April 10 (Bloomberg) -- The European Union will eventually create a euro-zone bond when countries such as Germany are satisfied with efforts by member nations to reduce deficits, according to Perella Weinberg Partners LP’s Daniel Arbess.
“There’s going to be one debt issuance that will be backed jointly and severally by all the European countries,” Arbess, a partner in New York at Perella Weinberg who manages the Xerion hedge fund, said today in an interview on Bloomberg Radio’s “Bloomberg Surveillance” with Tom Keene and Ken Prewitt. “It hasn’t happened yet because Germany and the other countries that ultimately are going to have to be bankrolling this process want to see more structural reform in the debtor countries.”
Perella Weinberg would buy the securities because Europe’s consolidated debt load is less than that of the U.S., according to Arbess.
“Ultimately, we would buy a euro bond,” Arbess said. “On a consolidated basis, when you look across all of Europe, the strong countries and the weak countries, Europe’s debt load is significantly lower than the U.S. and Japan.”
Treasuries have lost 0.4 percent this year as of yesterday, compared with a 0.6 percent gain for German debt and a 0.9 percent decline for Spanish debt, according to Bank of America Merrill Lynch index data.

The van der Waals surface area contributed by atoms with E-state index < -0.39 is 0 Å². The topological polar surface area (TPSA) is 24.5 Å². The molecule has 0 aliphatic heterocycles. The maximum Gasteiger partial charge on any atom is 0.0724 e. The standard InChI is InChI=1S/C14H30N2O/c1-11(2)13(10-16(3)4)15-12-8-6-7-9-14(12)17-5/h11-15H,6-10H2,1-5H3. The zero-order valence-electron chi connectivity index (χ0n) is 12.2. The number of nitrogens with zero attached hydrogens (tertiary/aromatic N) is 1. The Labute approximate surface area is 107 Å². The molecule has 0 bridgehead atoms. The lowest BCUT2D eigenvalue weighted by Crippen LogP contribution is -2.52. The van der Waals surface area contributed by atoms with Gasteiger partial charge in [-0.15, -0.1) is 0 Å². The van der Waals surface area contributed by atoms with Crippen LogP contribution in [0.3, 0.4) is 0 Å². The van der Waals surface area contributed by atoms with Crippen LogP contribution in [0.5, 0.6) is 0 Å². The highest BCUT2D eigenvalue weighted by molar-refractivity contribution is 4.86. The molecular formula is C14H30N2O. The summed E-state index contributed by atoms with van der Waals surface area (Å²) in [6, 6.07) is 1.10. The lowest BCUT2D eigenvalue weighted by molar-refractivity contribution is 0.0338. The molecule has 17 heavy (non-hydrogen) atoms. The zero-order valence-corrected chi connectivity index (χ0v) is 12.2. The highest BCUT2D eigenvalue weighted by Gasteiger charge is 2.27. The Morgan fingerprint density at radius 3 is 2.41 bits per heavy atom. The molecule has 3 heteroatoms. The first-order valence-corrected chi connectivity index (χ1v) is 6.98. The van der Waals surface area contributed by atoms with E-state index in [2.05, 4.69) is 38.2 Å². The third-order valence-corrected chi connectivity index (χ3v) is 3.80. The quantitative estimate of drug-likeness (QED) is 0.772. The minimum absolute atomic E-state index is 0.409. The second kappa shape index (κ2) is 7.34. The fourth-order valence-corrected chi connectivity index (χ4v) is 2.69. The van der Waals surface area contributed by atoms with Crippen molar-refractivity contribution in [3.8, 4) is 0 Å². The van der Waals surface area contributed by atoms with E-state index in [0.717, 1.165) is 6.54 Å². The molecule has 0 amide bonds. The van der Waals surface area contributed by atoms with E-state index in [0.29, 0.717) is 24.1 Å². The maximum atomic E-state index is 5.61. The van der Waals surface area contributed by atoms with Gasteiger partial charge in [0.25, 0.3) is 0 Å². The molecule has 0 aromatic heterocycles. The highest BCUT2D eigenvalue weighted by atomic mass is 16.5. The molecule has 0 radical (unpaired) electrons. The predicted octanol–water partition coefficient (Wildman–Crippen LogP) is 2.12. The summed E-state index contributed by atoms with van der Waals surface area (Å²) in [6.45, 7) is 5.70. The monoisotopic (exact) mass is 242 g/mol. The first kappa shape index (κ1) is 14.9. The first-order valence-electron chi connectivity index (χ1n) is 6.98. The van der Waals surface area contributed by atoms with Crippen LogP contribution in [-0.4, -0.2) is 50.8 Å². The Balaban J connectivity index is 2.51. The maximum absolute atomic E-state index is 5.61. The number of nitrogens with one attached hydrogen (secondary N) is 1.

Spain’s Budget Cuts
Efforts in Spain to calm investor concern with 10 billion euros ($13 billion) of budget cuts in education and health failed to stem concern the nation may be the fourth euro member to need a bailout.
The yield on Spain’s 10-year benchmark bond surged 22 basis points to 5.98 percent as Economy Minister Luis de Guindos declined to rule out a rescue for Spain. Bank of Spain Governor Miguel Angel Fernandez Ordonez said the nation’s lenders may need more capital if the economy weakens more than expected.
Germany’s 10-year yield fell nine basis points to 1.64 percent, approaching the record low 1.636 percent set by Europe’s benchmark government securities Sept. 23. The five-year yield decreased as much as 10 basis points to 0.617 percent, the least on record.
In Spain, “the pressure is going to be on again for an acceleration of fiscal consolidation, for more monetary intervention by the European Central Bank,” Arbess said. “We’re not particularly concerned about it. This is part of the ebb and the flow of what we call the tape and Band-Aids environment, the tape and Band-Aids economy, where government policy has to continue to respond to pressures that are imposed by market forces.”
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